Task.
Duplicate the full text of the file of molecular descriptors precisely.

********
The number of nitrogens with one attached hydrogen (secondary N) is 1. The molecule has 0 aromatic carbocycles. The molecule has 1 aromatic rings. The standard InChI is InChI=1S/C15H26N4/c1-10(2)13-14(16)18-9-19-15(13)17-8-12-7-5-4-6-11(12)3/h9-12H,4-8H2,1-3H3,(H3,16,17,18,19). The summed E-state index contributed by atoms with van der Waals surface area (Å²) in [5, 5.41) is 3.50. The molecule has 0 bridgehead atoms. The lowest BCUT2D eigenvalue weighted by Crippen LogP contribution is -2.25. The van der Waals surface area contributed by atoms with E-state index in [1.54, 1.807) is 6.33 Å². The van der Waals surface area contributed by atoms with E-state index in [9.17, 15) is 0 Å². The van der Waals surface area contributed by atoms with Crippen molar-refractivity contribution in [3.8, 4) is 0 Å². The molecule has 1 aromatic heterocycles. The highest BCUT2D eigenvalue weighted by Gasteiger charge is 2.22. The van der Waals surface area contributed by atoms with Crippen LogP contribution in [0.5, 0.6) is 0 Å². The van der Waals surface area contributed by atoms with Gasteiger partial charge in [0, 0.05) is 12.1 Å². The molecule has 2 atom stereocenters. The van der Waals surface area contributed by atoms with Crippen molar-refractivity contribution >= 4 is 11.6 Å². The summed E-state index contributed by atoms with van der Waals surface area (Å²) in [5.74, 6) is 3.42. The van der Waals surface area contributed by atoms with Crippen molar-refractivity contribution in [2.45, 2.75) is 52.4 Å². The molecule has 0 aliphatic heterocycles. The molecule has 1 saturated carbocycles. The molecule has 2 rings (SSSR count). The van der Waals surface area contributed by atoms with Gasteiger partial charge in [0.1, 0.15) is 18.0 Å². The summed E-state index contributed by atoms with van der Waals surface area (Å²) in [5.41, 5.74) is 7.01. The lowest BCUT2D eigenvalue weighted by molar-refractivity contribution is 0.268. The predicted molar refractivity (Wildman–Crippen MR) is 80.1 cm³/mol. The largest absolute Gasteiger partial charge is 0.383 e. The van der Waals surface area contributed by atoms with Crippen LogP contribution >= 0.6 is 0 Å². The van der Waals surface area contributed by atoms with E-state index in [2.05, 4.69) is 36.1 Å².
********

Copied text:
The number of nitrogens with one attached hydrogen (secondary N) is 1. The molecule has 0 aromatic carbocycles. The molecule has 1 aromatic rings. The standard InChI is InChI=1S/C15H26N4/c1-10(2)13-14(16)18-9-19-15(13)17-8-12-7-5-4-6-11(12)3/h9-12H,4-8H2,1-3H3,(H3,16,17,18,19). The summed E-state index contributed by atoms with van der Waals surface area (Å²) in [5, 5.41) is 3.50. The molecule has 0 bridgehead atoms. The lowest BCUT2D eigenvalue weighted by Crippen LogP contribution is -2.25. The van der Waals surface area contributed by atoms with E-state index in [1.54, 1.807) is 6.33 Å². The van der Waals surface area contributed by atoms with E-state index in [9.17, 15) is 0 Å². The van der Waals surface area contributed by atoms with Crippen molar-refractivity contribution in [3.8, 4) is 0 Å². The molecule has 1 aromatic heterocycles. The highest BCUT2D eigenvalue weighted by Gasteiger charge is 2.22. The van der Waals surface area contributed by atoms with Crippen LogP contribution in [0.5, 0.6) is 0 Å². The van der Waals surface area contributed by atoms with Gasteiger partial charge in [0, 0.05) is 12.1 Å². The molecule has 2 atom stereocenters. The van der Waals surface area contributed by atoms with Crippen molar-refractivity contribution >= 4 is 11.6 Å². The summed E-state index contributed by atoms with van der Waals surface area (Å²) in [5.74, 6) is 3.42. The van der Waals surface area contributed by atoms with Crippen molar-refractivity contribution in [2.45, 2.75) is 52.4 Å². The molecule has 0 aliphatic heterocycles. The molecule has 1 saturated carbocycles. The molecule has 2 rings (SSSR count). The van der Waals surface area contributed by atoms with Gasteiger partial charge in [0.1, 0.15) is 18.0 Å². The summed E-state index contributed by atoms with van der Waals surface area (Å²) in [5.41, 5.74) is 7.01. The lowest BCUT2D eigenvalue weighted by molar-refractivity contribution is 0.268. The predicted molar refractivity (Wildman–Crippen MR) is 80.1 cm³/mol. The largest absolute Gasteiger partial charge is 0.383 e. The van der Waals surface area contributed by atoms with Crippen LogP contribution >= 0.6 is 0 Å². The van der Waals surface area contributed by atoms with E-state index in [2.05, 4.69) is 36.1 Å².